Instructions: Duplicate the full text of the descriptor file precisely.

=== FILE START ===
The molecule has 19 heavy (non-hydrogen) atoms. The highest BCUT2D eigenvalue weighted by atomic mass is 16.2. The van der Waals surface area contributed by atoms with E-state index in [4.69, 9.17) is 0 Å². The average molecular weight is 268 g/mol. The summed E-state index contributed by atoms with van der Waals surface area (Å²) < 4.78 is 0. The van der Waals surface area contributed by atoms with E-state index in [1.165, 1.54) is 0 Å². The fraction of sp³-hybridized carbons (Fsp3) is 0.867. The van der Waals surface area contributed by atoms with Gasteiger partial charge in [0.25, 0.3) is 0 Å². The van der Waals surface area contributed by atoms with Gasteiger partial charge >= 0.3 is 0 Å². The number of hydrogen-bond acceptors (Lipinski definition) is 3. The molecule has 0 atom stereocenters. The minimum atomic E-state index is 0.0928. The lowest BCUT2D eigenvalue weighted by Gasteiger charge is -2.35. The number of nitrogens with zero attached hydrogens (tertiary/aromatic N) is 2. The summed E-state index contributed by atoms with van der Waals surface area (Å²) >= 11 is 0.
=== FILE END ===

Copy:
The molecule has 19 heavy (non-hydrogen) atoms. The highest BCUT2D eigenvalue weighted by atomic mass is 16.2. The van der Waals surface area contributed by atoms with E-state index in [4.69, 9.17) is 0 Å². The average molecular weight is 268 g/mol. The summed E-state index contributed by atoms with van der Waals surface area (Å²) < 4.78 is 0. The van der Waals surface area contributed by atoms with E-state index in [1.165, 1.54) is 0 Å². The fraction of sp³-hybridized carbons (Fsp3) is 0.867. The van der Waals surface area contributed by atoms with Gasteiger partial charge in [0.25, 0.3) is 0 Å². The van der Waals surface area contributed by atoms with Gasteiger partial charge >= 0.3 is 0 Å². The number of hydrogen-bond acceptors (Lipinski definition) is 3. The molecule has 0 atom stereocenters. The minimum atomic E-state index is 0.0928. The lowest BCUT2D eigenvalue weighted by Gasteiger charge is -2.35. The number of nitrogens with zero attached hydrogens (tertiary/aromatic N) is 2. The summed E-state index contributed by atoms with van der Waals surface area (Å²) >= 11 is 0.